After a day of rest and recovery in Cusco, we decided it was time to test our preparedness for the Salkantay Trail by hiking Cusco’s trail of Inca ruins, a ~7.5 km downhill hike that visits the Tambomachay, Puka Pukara, Q’enqo, and Saqsayhuaman archaeological sites. While 48 hours isn’t a lot of time to acclimate to Cusco’s high altitude, we’re due to head out to the Salkantay tomorrow and it’s better to know now if we’re not in good enough shape. So we paid 17 soles (~$5 USD) for a taxi to the start of the trail at Tambomachay, where we paid 70 soles (~$21 USD) per person for day passes to all four ruins and got ready to hike.
The ruin of Tambomachay was a few minutes’ walk uphill, with bilingual Spanish/English signs along the way that introduced the site’s history. To the Incas, Tambomachay was simultaneously a sacred site, a resort getaway, and a key defensive area. The Incan leaders worshiped the manifestation of water here through the abundant springs in the area, rested in its hot springs and enjoyed hunting, and commanded warriors to use this as a guardpoint for entry into ancient Cusco. Now the area was guarded by polite ropes cordoning off the ruins, and manned by a string of vendors selling souvenirs to the handful of tourists coming by. This time of year is the low season in Cusco, and mostly what these poor folks are doing is huddling under blankets to ward off the morning cold, chewing coca leaves and chatting to each other.
The ruins held our interest for about 10 minutes as we admired the masonry and construction, then we turned our attention to the patchwork of trails around the ruins. There didn’t seem to be a specific trail we should take, so we picked one and started hiking uphill, partly to test our fitness and partly just to see what else was around here. The flora and fauna was decidedly different here – there were plants and insects of brilliant color and odd design, from the papery husk of a wildflower set to seed to a metallic blue-green wasp. The view was also stunning, as the clouds of the rainy season drifted over the Andes.
On a trail high above the ruins, we stopped to rest and were ambushed by a pack of llamas, who insisted on taking right-of-way on the path. We climbed up above them, gazing down in awe as the trail became a flowing river of wool, llamas and sheep walking, stopping to nibble, and rolling in the dust. As we waited for them to pass, I made the mistake of snapping a photo. The driver of this herd, an old woman, had rounded the bend by this time and approached me. “Moneda,” she said forcefully, holding out her hand. I was confused, and then it dawned on me that she was demanding money for my pictures. “Moneda,” she demanded again. “Uh…no,” I replied. The woman stood there for a few more moments, her hand out, frowning. But her herd was wandering on without her, and so she hissed and turned away. For the safety of the money that’s supposed to get me from here to home, I made a mental note to never photograph specific things or people here in Peru without asking first. It’s just too risky. It also seems absurd that photos of daily life would warrant payment, but when tourism pays so much better than anything else then everyone wants in on the action.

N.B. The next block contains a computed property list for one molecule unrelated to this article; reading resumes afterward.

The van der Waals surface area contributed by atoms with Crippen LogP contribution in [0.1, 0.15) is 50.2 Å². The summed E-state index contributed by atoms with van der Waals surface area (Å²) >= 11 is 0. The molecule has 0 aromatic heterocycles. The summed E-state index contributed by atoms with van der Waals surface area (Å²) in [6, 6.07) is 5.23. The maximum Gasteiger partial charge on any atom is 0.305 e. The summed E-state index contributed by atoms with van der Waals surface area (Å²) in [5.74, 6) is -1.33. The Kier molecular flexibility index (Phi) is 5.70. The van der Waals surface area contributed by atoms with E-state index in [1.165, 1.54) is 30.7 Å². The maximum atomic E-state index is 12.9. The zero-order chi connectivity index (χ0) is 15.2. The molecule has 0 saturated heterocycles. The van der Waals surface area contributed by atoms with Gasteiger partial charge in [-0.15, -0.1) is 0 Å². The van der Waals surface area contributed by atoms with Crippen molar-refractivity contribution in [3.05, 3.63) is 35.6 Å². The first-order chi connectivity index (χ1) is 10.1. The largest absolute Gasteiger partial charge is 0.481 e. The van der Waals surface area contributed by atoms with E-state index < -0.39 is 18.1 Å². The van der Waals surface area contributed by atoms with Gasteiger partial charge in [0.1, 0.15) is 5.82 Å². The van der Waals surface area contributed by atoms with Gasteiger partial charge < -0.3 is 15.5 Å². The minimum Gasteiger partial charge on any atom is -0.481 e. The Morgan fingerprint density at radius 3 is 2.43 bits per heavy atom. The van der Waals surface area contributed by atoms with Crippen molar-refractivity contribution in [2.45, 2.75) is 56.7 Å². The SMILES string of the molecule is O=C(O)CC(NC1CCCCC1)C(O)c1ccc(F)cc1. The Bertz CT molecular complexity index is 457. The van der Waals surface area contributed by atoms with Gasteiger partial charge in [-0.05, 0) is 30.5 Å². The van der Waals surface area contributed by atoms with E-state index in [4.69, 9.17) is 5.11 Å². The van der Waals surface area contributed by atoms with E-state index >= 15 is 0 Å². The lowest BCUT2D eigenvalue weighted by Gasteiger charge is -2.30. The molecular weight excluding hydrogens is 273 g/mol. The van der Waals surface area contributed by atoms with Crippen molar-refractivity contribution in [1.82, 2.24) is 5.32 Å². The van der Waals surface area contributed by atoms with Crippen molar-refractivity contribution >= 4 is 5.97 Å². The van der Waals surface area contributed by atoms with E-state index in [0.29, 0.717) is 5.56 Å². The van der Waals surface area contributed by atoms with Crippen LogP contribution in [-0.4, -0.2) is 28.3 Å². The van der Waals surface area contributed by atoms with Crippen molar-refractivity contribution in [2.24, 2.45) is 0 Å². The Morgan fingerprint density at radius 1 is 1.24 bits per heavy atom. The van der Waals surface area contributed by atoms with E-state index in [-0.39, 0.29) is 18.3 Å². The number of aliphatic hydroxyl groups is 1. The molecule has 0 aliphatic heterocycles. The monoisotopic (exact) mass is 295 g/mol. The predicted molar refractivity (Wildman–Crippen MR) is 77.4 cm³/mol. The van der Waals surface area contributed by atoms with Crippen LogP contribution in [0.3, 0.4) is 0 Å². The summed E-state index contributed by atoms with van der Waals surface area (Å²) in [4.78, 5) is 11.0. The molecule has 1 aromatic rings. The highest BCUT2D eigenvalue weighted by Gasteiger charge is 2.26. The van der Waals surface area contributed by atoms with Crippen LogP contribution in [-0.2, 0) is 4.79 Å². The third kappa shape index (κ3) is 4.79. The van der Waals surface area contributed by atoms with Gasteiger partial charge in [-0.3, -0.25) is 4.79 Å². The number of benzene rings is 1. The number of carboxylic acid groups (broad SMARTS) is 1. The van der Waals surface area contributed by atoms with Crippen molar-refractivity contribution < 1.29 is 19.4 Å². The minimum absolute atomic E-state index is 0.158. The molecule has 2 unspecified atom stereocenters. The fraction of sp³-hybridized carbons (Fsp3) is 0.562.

On the way back down, a vendor stopped us to try and barter some of his goods for Stoytcho’s watch, a ~$30 Casio G-Shock. We politely declined, but I asked if I could pay him 5 soles (~$1.50 USD) to take pictures of his wares. He agreed enthusiastically, suddenly donning a hat and holding up his brightest colored blankets for me to photograph. It was an absurd display, and it seemed so far from life in fact that I cringed inside. I wanted to tell him that this wasn’t necessary, that I was interested in him just as himself, and that he didn’t have to dress in the kitsch he sells to tourists and put on a show. Instead, I took my picture and thanked him.
The next two ruins were a blur as we trudged down the paved road and dirt trails toward Cusco. Puka Pukara had little information provided only in Spanish, though its walls were beautifully reconstructed and we could see the amazing stonecutting skills of the Incas. Each piece of stone seemed to fit together perfectly, without even space to slide a needle in. This hadn’t stopped plants, though, and mosses and weeds sprouted defiantly from some cracks in the walls, intent on rejoining the structures with the nature around us.
Q’enqo had no information whatsoever, its sign missing from the wooden frame. We walked the ruins anyway, puzzling over its cave and stairs that probably once led to an altar. “This was probably a worship site for the Incas.” I hypothesized to Stoytcho. “Whatever it was, it was meant for shorter people,” Stoytcho replied, bent at nearly ninety degrees as he squeezed through spaces between the rocks.
While we weren’t the only visitors on the hike, we seemed to be the only foreigners around. We passed local families walking the ruins, children playing in fields, and couples picnicking on the hills. Maybe they’re shopkeepers in the city, but they seem to be a different class entirely from the Cusquenos selling souvenirs from street stalls and at the ruins.